Val can't claim it was her idea.
While urging a regular customer this summer to come back for an upcoming sale to celebrate Val's halla Records' 33rd anniversary, the customer asked why not wait for the 33 1/3rd?
"It was a great idea, and we just kinda stood there looking at each other, like, why didn't we think of that?" said Val Camilletti, the Val in Val's.
So for all of November, all Long Playing 33 records will be discounted 33 percent. "We're paying homage to a form of music that's kept us here this long," Val said, adding that the form has all but disappeared from the music scene, but for "vinyl junkies."
They have it right when they say vinyl from the 1960s to the early 1980s has a better sound, Val said. That's in part because the recording business switched to digital recording in the late '80s to early '90s, leaving behind a richness that the digital process can't capture.
But there's more, Val said. She urges customers to listen to a CD of an album produced in the '70s, then listen to the LP, and hear the difference. "It isn't as much audio as it is a feeling," she said.
"The LP was something. For those of us who remember it coming out, it was miraculous. Twelve songs on one record?" Before, 45s were released with two songs, one on each side, A and B. To listen to two songs, you had to change the record every time.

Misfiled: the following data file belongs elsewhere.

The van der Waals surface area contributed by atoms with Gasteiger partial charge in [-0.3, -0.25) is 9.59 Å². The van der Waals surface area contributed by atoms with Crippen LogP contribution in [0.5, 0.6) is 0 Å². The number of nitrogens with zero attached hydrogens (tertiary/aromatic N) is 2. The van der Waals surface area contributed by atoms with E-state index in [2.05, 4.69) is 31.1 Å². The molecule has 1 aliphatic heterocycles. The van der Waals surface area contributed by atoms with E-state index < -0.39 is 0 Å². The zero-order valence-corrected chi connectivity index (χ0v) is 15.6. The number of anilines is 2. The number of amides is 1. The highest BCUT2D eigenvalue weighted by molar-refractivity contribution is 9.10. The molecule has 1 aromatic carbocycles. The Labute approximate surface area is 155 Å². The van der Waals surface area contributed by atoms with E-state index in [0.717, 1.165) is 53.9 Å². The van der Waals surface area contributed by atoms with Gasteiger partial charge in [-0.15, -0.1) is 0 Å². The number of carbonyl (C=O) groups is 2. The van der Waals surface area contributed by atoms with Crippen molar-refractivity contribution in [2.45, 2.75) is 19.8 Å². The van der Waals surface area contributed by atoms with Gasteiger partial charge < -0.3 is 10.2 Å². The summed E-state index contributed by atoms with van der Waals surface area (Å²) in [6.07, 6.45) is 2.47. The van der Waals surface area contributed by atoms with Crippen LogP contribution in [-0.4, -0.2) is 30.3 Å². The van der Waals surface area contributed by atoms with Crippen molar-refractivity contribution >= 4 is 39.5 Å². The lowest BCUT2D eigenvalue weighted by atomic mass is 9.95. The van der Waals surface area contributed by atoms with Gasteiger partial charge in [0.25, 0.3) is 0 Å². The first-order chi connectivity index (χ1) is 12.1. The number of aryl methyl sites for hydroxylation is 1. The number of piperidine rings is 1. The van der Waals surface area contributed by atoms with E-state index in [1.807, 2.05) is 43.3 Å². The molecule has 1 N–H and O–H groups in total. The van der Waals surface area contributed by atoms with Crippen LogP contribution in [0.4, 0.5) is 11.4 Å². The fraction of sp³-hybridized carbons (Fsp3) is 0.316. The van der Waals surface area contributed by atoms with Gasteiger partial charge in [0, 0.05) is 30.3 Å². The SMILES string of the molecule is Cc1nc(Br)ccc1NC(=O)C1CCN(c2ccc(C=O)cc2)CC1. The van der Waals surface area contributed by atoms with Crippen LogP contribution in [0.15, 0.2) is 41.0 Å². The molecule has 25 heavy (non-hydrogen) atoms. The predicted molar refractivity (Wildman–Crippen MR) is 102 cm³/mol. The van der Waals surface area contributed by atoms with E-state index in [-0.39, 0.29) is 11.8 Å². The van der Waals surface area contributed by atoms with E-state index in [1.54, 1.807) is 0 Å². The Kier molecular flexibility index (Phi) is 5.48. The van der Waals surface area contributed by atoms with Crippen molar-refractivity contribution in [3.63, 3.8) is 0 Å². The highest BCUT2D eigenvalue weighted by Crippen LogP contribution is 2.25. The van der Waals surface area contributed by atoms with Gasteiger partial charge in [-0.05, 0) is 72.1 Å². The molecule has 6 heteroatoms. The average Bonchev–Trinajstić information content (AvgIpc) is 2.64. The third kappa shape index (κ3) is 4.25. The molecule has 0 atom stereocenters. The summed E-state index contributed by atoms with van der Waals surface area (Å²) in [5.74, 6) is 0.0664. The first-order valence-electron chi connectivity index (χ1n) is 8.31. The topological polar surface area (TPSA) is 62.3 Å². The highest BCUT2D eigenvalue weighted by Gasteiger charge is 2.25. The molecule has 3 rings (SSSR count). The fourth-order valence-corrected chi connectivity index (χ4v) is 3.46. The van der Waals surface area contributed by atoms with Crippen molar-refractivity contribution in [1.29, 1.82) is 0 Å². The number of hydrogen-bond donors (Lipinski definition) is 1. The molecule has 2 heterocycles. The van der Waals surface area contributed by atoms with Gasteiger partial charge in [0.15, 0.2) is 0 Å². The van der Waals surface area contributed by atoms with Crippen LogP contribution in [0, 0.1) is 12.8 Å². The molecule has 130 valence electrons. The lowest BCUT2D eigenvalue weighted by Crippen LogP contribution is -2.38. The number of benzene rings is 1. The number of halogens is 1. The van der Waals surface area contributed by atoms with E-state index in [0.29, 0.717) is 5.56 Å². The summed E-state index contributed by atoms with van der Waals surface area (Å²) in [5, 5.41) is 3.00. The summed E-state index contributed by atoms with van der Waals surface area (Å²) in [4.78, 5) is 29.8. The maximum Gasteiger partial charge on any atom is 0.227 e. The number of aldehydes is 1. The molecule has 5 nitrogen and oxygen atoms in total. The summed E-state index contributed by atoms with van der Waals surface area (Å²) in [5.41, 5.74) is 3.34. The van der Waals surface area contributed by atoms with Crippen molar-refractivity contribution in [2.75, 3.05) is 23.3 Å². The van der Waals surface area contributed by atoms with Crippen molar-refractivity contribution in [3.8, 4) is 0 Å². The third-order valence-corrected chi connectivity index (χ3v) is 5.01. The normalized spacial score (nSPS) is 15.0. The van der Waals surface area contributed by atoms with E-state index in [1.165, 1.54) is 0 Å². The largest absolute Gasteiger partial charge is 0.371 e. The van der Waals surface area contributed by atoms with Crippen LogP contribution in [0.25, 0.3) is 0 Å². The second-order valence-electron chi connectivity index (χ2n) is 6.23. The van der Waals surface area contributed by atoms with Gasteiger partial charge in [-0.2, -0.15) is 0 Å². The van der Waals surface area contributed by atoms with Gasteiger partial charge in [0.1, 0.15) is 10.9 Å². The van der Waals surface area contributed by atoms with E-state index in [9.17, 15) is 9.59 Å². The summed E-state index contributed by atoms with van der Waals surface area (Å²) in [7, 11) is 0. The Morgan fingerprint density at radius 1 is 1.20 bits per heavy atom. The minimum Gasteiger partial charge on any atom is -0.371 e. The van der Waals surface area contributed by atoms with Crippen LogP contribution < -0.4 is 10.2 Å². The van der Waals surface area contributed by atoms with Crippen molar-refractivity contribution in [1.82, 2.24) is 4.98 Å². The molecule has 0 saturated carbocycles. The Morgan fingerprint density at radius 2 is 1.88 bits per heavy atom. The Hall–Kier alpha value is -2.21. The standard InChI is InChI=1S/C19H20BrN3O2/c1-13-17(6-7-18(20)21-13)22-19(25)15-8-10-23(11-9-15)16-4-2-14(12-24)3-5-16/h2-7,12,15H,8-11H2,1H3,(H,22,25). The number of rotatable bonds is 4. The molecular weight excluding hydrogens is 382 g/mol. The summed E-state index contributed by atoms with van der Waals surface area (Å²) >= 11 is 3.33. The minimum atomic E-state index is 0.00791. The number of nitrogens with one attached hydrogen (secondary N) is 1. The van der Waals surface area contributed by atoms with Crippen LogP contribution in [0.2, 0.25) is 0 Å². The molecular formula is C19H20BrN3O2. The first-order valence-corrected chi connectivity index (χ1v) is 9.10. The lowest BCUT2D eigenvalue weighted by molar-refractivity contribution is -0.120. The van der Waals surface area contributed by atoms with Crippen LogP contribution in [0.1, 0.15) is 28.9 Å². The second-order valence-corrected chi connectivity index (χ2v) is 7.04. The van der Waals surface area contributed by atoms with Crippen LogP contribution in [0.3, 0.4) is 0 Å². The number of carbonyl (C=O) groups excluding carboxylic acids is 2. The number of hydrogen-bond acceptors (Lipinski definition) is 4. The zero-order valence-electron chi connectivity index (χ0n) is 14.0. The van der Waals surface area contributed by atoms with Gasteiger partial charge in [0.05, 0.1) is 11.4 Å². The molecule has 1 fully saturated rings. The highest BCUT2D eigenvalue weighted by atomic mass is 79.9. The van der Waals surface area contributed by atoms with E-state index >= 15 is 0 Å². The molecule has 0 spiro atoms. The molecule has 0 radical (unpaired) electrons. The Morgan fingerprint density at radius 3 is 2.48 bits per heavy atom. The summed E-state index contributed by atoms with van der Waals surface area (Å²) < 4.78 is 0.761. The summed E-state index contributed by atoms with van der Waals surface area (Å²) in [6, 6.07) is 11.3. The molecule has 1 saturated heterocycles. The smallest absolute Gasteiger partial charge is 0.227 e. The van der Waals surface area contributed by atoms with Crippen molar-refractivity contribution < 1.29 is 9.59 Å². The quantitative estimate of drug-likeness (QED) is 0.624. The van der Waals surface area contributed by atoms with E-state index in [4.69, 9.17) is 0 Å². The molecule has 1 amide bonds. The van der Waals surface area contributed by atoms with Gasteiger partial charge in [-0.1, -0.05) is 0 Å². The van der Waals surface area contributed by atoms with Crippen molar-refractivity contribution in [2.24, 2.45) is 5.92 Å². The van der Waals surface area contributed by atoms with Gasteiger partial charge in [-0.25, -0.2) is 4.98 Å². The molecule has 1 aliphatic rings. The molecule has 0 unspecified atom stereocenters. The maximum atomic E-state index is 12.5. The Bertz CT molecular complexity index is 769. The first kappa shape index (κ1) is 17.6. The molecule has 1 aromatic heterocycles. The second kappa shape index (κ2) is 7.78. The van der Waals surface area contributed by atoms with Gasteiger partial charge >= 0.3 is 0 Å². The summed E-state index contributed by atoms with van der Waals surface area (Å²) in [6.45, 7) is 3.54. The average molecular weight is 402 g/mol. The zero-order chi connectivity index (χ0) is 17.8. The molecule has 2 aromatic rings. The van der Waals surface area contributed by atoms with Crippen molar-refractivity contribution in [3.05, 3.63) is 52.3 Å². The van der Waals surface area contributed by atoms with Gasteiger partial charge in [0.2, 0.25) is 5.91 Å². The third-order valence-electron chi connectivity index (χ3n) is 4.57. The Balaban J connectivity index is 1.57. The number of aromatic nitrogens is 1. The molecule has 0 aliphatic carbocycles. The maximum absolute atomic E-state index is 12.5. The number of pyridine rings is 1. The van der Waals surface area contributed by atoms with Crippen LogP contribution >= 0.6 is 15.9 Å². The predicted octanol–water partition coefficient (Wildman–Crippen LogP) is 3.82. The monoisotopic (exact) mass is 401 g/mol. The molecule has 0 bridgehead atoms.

There's something more substantial, too, about a dust jacket, a record and a needle that you just don't get with digital downloads, Val said.
But Val's halla might be heading the way of older technologies sooner than she'd hoped. A deal to purchase the building is pending, with closing expected in spring, Val said.
"What we don't have any idea about is what will happen after that," meaning, how long before everyone is moved out and the building is demolished.
Not wanting to relocate, Val's 33 rd might be her last anniversary sale.
But for now, Val's has "a lot of records" all one-third off, including a Frank Zappa boxed set she's particularly excited to offer.